Long barrow 400m north-west of Fox Covert
- Heritage Category:
- Scheduled Monument
- List Entry Number:
- Date first listed:
- Date of most recent amendment:
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This copy shows the entry on 18-Sep-2020 at 08:17:28.
The building or site itself may lie within the boundary of more than one authority.
- Wiltshire (Unitary Authority)
- National Grid Reference:
- ST 78087 77921
Reasons for Designation
Long barrows were constructed as earthen or drystone mounds with flanking
ditches and acted as funerary monuments during the Early and Middle Neolithic
periods (3400-2400 BC). They represent the burial places of Britain's early
farming communities and, as such, are amongst the oldest field monuments
surviving visibly in the present landscape. Where investigated, long barrows
appear to have been used for communal burial, often with only parts of the
human remains having been selected for interment. Certain sites provide
evidence for several phases of funerary monument preceding the barrow and,
consequently, it is probable that long barrows acted as important ritual sites
for local communities over a considerable period of time. Some 500 long
barrows are recorded in England. As one of the few types of Neolithic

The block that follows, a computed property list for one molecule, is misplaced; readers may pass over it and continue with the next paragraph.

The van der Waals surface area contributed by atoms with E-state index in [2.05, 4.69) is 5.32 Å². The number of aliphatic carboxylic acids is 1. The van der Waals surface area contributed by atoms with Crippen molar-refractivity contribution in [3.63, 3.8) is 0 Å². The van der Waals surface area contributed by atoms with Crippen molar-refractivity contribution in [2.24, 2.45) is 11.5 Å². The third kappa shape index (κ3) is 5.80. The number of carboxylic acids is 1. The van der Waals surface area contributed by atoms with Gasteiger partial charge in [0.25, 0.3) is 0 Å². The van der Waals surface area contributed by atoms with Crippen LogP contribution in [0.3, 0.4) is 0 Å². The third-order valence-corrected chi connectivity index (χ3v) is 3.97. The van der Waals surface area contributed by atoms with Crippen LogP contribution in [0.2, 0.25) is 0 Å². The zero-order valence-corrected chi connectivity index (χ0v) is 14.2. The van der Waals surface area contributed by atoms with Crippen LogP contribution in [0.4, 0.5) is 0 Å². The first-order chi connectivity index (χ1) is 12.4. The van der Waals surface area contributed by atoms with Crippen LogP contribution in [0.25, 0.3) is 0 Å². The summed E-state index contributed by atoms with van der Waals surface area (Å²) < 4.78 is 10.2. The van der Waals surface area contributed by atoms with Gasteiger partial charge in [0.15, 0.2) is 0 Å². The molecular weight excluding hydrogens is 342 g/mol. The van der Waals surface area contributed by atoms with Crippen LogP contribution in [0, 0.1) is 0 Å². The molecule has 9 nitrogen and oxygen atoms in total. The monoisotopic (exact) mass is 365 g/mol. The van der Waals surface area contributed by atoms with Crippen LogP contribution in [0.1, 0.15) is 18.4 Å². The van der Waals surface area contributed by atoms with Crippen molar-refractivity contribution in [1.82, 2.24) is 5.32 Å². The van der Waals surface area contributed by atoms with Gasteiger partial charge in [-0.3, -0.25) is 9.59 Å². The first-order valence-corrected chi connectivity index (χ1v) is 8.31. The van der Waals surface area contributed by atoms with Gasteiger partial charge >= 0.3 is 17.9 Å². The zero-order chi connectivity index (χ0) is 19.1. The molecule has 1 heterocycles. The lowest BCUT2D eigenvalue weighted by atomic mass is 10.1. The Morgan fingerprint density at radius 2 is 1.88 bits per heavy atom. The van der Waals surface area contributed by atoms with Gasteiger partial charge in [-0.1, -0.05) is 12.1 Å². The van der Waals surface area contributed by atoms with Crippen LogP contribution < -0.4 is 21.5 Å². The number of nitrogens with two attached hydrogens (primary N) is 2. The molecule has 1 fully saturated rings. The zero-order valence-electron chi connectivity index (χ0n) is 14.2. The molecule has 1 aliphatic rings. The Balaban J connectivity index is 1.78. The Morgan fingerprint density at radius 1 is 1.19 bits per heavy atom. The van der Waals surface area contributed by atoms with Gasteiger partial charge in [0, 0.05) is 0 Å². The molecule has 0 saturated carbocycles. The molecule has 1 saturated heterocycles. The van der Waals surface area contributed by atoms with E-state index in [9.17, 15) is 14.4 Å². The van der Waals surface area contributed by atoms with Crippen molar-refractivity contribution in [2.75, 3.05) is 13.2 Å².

structure to survive as earthworks, and due to their comparative rarity, their
considerable age and their longevity as a monument type, all long barrows are
considered to be nationally important.
The 180 long barrows of Hampshire, Wiltshire and Dorset form the densest and one of the most significant concentrations of monuments of this type in the country. The Fox Covert barrow is important as, despite cultivation to the eastern end of the mound, much of the monument survives intact and has potential for the recovery of archaeological remains in addition to environmental evidence relating to the period in which the monument was constructed. The importance of the monument is enhanced by the fact that an additional long barrow survives some 160m to the north-west. Such pairs are rare and give an indication as to the density or length of time during which areas were populated during the Neolithic period.
The monument includes a long barrow set just above the floor of a small
valley. The barrow mound is orientated SW-NE, it is trapezoidal in plan and
has dimensions of 50m long, 25m wide at the broader NE end and 22m wide at the
SW end. The mound varies in height between 2m in the centre and 0.5m at the
NE end. Although no longer visible at ground level ditches, from which
material was quarried during the construction of the monument, flank the mound
to the north and south. These have become infilled over the years but survive
as buried features c.3m wide.
MAP EXTRACT The site of the monument is shown on the attached map extract. It includes a 2 metre boundary around the archaeological features, considered to be essential for the monument's support and preservation.
The contents of this record have been generated from a legacy data system.
- Legacy System number:
- Legacy System:
This monument is scheduled under the Ancient Monuments and Archaeological Areas Act 1979 as amended as it appears to the Secretary of State to be of national importance. This entry is a copy, the original is held by the Department for Digital, Culture, Media and Sport.
End of official listing